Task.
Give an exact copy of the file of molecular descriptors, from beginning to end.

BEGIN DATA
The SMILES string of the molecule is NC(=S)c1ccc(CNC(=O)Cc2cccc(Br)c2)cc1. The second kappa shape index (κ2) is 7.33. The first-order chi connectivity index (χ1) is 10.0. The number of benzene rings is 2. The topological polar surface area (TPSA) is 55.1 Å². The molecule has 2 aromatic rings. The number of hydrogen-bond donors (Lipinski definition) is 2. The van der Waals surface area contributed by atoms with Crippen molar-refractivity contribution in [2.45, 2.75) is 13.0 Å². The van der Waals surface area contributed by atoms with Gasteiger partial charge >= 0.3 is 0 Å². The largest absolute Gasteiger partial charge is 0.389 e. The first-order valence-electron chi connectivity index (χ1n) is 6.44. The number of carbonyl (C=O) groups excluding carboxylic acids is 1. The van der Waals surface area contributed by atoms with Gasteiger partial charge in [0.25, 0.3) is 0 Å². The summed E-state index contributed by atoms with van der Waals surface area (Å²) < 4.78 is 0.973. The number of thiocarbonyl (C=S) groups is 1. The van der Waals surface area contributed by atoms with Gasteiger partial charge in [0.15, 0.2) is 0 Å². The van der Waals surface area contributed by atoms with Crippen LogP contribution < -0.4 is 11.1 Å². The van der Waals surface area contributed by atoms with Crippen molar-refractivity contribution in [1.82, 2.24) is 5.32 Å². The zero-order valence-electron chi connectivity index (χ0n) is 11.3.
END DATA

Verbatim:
The SMILES string of the molecule is NC(=S)c1ccc(CNC(=O)Cc2cccc(Br)c2)cc1. The second kappa shape index (κ2) is 7.33. The first-order chi connectivity index (χ1) is 10.0. The number of benzene rings is 2. The topological polar surface area (TPSA) is 55.1 Å². The molecule has 2 aromatic rings. The number of hydrogen-bond donors (Lipinski definition) is 2. The van der Waals surface area contributed by atoms with Crippen molar-refractivity contribution in [2.45, 2.75) is 13.0 Å². The van der Waals surface area contributed by atoms with Gasteiger partial charge >= 0.3 is 0 Å². The largest absolute Gasteiger partial charge is 0.389 e. The first-order valence-electron chi connectivity index (χ1n) is 6.44. The number of carbonyl (C=O) groups excluding carboxylic acids is 1. The van der Waals surface area contributed by atoms with Gasteiger partial charge in [0.25, 0.3) is 0 Å². The summed E-state index contributed by atoms with van der Waals surface area (Å²) < 4.78 is 0.973. The number of thiocarbonyl (C=S) groups is 1. The van der Waals surface area contributed by atoms with Gasteiger partial charge in [0.15, 0.2) is 0 Å². The van der Waals surface area contributed by atoms with Crippen LogP contribution < -0.4 is 11.1 Å². The van der Waals surface area contributed by atoms with Crippen molar-refractivity contribution in [1.82, 2.24) is 5.32 Å². The zero-order valence-electron chi connectivity index (χ0n) is 11.3.